Since hooks take a long time to rust the best option is to use quality gear to catch the shark and remove the hook. The first step in this process is to file off the barb of the hook in advanced. Once a shark is hooked with a circle hook it rarely gets off. To remove the hook from the shark use a large dehooker tool or bolt cutter to cut the hook. I explain how to use these tools later in this article.
4. Custom Cable Shark Rig
The cable comes in a variety of strengths. I would recommend using cable over 150-pound strength. Cable ends up being thicker than single strand wire. The advantage of cable is that it is more flexible. If you do not know how to twist wire then using cable is a good option because it can be crimped. Shark rigs over 8 feet in length are typically made with cable because it is easier to wind up and store a leader made with cable.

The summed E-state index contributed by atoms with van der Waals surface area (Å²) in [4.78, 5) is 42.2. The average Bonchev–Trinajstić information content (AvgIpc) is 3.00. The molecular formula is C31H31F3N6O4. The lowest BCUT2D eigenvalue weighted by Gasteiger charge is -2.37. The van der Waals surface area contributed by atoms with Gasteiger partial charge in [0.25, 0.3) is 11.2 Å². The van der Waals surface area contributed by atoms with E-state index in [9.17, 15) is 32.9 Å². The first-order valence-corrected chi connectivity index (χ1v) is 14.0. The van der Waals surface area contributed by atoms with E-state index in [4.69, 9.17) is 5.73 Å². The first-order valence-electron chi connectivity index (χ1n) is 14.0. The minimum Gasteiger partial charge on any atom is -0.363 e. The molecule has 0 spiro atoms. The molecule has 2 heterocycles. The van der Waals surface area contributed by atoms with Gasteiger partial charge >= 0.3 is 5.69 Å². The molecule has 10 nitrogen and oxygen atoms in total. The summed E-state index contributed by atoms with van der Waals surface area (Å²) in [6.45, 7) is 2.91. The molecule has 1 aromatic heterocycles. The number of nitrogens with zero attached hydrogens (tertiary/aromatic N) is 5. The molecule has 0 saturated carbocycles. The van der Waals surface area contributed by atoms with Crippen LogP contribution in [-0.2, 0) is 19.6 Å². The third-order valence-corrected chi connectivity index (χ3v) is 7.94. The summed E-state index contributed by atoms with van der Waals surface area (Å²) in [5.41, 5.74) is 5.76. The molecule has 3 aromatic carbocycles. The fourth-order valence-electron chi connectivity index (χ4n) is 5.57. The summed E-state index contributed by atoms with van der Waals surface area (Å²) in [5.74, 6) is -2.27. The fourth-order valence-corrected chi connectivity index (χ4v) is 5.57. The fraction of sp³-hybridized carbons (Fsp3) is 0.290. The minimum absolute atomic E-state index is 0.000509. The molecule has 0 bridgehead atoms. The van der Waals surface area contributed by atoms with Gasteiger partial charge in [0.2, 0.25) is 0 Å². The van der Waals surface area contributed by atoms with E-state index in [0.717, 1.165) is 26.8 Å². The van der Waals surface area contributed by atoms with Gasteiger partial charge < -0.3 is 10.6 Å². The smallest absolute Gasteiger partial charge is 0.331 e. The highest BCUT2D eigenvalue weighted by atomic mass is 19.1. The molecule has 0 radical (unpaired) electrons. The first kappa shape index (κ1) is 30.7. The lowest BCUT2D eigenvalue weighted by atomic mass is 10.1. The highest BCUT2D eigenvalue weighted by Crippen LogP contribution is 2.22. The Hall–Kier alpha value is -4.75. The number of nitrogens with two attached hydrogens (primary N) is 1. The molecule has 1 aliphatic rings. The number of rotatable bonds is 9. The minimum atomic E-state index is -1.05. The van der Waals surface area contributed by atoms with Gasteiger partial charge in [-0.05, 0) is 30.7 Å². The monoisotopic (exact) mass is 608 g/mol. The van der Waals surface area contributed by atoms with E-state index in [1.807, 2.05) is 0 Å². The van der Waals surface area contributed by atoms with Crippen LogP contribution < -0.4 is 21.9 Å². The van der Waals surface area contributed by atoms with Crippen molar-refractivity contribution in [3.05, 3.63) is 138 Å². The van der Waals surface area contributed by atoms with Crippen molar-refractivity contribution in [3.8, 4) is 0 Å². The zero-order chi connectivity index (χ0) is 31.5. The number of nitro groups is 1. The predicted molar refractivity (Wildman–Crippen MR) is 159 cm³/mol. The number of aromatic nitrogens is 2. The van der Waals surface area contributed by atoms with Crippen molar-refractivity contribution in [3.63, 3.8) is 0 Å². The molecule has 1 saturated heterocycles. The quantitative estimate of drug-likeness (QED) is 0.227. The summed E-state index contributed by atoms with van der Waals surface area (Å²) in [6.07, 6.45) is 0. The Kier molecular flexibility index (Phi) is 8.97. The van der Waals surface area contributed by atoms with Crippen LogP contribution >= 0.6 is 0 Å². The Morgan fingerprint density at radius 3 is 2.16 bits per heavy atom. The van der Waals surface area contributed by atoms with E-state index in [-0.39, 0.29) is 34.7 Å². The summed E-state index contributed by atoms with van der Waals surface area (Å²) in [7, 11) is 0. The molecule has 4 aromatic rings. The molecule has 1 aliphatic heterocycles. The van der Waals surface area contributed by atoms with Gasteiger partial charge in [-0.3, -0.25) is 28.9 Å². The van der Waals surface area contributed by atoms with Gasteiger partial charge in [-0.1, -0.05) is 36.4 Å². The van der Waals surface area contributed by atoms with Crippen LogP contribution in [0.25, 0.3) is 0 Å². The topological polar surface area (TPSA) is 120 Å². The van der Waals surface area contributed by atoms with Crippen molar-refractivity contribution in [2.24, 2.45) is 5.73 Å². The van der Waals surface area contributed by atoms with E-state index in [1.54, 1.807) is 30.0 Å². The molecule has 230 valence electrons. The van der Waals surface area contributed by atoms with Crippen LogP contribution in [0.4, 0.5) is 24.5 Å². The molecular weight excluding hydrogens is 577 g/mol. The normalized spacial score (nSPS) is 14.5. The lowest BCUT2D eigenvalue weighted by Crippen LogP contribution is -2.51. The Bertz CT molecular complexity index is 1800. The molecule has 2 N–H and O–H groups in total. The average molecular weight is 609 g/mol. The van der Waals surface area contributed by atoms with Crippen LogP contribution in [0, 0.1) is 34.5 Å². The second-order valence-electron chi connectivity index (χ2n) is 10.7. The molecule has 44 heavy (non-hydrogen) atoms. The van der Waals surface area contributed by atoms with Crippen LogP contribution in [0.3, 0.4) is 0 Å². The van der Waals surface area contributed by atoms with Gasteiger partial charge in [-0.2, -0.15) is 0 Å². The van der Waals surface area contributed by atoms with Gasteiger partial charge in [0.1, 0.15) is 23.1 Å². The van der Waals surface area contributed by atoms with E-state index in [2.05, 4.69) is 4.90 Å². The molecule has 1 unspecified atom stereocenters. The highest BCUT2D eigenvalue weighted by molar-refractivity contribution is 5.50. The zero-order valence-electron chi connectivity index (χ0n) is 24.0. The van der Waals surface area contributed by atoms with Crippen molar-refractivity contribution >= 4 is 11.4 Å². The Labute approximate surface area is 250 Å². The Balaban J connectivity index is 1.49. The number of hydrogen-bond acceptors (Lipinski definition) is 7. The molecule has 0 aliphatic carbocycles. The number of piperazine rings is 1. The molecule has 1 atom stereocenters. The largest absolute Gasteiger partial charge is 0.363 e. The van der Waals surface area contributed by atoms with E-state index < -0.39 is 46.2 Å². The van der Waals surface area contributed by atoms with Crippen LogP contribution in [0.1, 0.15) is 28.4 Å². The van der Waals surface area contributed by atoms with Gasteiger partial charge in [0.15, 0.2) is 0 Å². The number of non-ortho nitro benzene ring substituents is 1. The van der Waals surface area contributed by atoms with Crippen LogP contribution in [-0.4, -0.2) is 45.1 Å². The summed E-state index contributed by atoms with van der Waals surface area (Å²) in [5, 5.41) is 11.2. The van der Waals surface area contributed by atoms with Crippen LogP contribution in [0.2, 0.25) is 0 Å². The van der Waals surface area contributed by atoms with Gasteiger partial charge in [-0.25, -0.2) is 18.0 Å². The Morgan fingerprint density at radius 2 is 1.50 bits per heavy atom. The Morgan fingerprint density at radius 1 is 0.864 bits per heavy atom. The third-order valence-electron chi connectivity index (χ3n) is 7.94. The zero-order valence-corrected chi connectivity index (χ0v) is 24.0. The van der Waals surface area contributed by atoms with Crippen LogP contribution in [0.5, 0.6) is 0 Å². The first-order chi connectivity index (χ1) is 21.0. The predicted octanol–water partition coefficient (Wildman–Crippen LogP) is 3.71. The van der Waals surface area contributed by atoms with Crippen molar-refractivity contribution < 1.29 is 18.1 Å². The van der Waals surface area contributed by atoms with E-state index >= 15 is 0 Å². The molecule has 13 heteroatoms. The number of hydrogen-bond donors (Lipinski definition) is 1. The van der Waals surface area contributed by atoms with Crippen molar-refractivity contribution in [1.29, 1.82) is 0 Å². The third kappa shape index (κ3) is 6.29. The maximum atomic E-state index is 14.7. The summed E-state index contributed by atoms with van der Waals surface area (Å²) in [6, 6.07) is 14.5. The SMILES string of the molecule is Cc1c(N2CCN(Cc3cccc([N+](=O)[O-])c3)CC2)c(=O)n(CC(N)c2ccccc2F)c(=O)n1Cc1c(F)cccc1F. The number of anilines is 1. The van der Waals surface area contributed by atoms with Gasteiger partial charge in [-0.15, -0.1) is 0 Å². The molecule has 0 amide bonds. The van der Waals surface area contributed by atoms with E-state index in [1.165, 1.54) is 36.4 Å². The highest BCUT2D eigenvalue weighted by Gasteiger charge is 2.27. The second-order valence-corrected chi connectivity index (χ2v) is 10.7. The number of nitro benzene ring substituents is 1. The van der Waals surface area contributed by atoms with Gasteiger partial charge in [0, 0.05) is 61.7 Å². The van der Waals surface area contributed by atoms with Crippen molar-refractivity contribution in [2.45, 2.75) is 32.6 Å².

Mini Copper Double Barrel Crimp Kit
Mini Copper Double Barrel Crimp Kit 100 pieces. Sizes are .8,1.0,1.2 and 1.4mm 50 – 180 pound crimps. Typically two crimps are added at each crimp point. This adds strength to the crimp point in case one crimp were to fail. In general, crimps are very strong and are not common failure points.
Fishing Crimping Tool
This is a basic fishing crimp tool. This works with the single or double barrel crimps made from copper or aluminum sleeves. If you do not have a crimper you can use a large pair of pliers. Having a crimper allows the crimp to be compressed over the line evenly and with more force. Crimps are typically used on a steel cable and on monofilament line or fluorocarbon leaders over 80 pounds in line strength. This is because it is difficult to tie knots in thick lines.